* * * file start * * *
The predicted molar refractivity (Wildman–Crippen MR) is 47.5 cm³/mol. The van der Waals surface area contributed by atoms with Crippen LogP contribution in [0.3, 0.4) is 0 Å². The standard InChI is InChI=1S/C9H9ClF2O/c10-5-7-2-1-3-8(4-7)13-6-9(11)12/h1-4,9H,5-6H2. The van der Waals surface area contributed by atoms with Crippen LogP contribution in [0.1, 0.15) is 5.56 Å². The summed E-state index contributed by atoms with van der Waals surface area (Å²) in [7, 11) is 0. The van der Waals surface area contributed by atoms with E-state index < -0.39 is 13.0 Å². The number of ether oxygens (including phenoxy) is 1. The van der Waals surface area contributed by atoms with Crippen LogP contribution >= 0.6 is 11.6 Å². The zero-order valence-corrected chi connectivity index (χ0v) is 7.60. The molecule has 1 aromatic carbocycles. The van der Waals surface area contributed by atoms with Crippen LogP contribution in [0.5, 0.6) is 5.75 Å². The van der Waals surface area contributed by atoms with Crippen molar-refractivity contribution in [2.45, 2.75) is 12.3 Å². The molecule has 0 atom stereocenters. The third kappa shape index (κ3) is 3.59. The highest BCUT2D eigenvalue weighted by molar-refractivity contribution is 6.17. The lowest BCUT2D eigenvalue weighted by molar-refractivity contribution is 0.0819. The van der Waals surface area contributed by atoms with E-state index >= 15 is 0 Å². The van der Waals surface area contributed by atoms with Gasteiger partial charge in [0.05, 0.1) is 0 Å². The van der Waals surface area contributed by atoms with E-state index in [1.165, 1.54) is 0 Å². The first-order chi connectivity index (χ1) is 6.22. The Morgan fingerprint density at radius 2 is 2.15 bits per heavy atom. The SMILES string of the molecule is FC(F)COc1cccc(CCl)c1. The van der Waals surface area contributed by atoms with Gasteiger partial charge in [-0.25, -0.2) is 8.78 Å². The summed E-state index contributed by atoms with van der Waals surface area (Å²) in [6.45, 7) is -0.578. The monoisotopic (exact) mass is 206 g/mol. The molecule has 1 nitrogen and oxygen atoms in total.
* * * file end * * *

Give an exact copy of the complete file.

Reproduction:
The predicted molar refractivity (Wildman–Crippen MR) is 47.5 cm³/mol. The van der Waals surface area contributed by atoms with Crippen LogP contribution in [0.3, 0.4) is 0 Å². The standard InChI is InChI=1S/C9H9ClF2O/c10-5-7-2-1-3-8(4-7)13-6-9(11)12/h1-4,9H,5-6H2. The van der Waals surface area contributed by atoms with Crippen LogP contribution in [0.1, 0.15) is 5.56 Å². The summed E-state index contributed by atoms with van der Waals surface area (Å²) in [7, 11) is 0. The van der Waals surface area contributed by atoms with E-state index < -0.39 is 13.0 Å². The number of ether oxygens (including phenoxy) is 1. The van der Waals surface area contributed by atoms with Crippen LogP contribution >= 0.6 is 11.6 Å². The zero-order valence-corrected chi connectivity index (χ0v) is 7.60. The molecule has 1 aromatic carbocycles. The van der Waals surface area contributed by atoms with Crippen LogP contribution in [0.5, 0.6) is 5.75 Å². The van der Waals surface area contributed by atoms with Crippen molar-refractivity contribution in [2.45, 2.75) is 12.3 Å². The molecule has 0 atom stereocenters. The third kappa shape index (κ3) is 3.59. The highest BCUT2D eigenvalue weighted by molar-refractivity contribution is 6.17. The lowest BCUT2D eigenvalue weighted by molar-refractivity contribution is 0.0819. The van der Waals surface area contributed by atoms with E-state index >= 15 is 0 Å². The van der Waals surface area contributed by atoms with Gasteiger partial charge in [0.05, 0.1) is 0 Å². The van der Waals surface area contributed by atoms with E-state index in [1.165, 1.54) is 0 Å². The first-order chi connectivity index (χ1) is 6.22. The Morgan fingerprint density at radius 2 is 2.15 bits per heavy atom. The SMILES string of the molecule is FC(F)COc1cccc(CCl)c1. The van der Waals surface area contributed by atoms with Gasteiger partial charge in [-0.25, -0.2) is 8.78 Å². The summed E-state index contributed by atoms with van der Waals surface area (Å²) in [6.45, 7) is -0.578. The monoisotopic (exact) mass is 206 g/mol. The molecule has 1 nitrogen and oxygen atoms in total.